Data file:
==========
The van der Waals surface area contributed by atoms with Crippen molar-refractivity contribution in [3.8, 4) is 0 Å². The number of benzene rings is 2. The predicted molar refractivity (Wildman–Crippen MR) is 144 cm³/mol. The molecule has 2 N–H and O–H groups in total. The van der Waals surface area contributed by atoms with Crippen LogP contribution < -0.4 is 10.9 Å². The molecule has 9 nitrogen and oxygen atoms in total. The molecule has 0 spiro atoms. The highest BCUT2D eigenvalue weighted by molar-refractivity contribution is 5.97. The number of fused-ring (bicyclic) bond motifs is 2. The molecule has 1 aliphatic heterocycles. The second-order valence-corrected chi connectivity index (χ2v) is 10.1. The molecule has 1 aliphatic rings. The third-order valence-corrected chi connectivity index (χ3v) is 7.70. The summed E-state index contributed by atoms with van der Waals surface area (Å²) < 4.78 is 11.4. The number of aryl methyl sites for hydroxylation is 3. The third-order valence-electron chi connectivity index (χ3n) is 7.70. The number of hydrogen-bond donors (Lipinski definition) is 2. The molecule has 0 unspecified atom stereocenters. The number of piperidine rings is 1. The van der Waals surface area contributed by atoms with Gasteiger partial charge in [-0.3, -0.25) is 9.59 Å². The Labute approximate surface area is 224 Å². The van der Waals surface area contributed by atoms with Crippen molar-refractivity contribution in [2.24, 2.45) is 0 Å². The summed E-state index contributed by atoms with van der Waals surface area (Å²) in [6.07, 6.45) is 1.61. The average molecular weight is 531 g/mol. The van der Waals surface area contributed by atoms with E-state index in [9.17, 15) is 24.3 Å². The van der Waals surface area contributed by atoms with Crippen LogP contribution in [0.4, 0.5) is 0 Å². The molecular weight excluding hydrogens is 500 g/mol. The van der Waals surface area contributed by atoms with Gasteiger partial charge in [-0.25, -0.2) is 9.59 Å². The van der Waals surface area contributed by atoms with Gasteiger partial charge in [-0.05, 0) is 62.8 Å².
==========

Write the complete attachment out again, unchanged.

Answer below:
The van der Waals surface area contributed by atoms with Crippen molar-refractivity contribution in [3.8, 4) is 0 Å². The number of benzene rings is 2. The predicted molar refractivity (Wildman–Crippen MR) is 144 cm³/mol. The molecule has 2 N–H and O–H groups in total. The van der Waals surface area contributed by atoms with Crippen LogP contribution < -0.4 is 10.9 Å². The molecule has 9 nitrogen and oxygen atoms in total. The molecule has 0 spiro atoms. The highest BCUT2D eigenvalue weighted by molar-refractivity contribution is 5.97. The number of fused-ring (bicyclic) bond motifs is 2. The molecule has 1 aliphatic heterocycles. The second-order valence-corrected chi connectivity index (χ2v) is 10.1. The molecule has 1 aliphatic rings. The third-order valence-corrected chi connectivity index (χ3v) is 7.70. The summed E-state index contributed by atoms with van der Waals surface area (Å²) < 4.78 is 11.4. The number of aryl methyl sites for hydroxylation is 3. The third-order valence-electron chi connectivity index (χ3n) is 7.70. The number of hydrogen-bond donors (Lipinski definition) is 2. The molecule has 0 unspecified atom stereocenters. The number of piperidine rings is 1. The van der Waals surface area contributed by atoms with Gasteiger partial charge in [-0.3, -0.25) is 9.59 Å². The Labute approximate surface area is 224 Å². The van der Waals surface area contributed by atoms with Crippen molar-refractivity contribution in [2.24, 2.45) is 0 Å². The summed E-state index contributed by atoms with van der Waals surface area (Å²) in [6.07, 6.45) is 1.61. The average molecular weight is 531 g/mol. The van der Waals surface area contributed by atoms with E-state index in [9.17, 15) is 24.3 Å². The van der Waals surface area contributed by atoms with Crippen LogP contribution in [0.4, 0.5) is 0 Å². The molecular weight excluding hydrogens is 500 g/mol. The van der Waals surface area contributed by atoms with Gasteiger partial charge in [-0.25, -0.2) is 9.59 Å². The van der Waals surface area contributed by atoms with Gasteiger partial charge in [-0.05, 0) is 62.8 Å².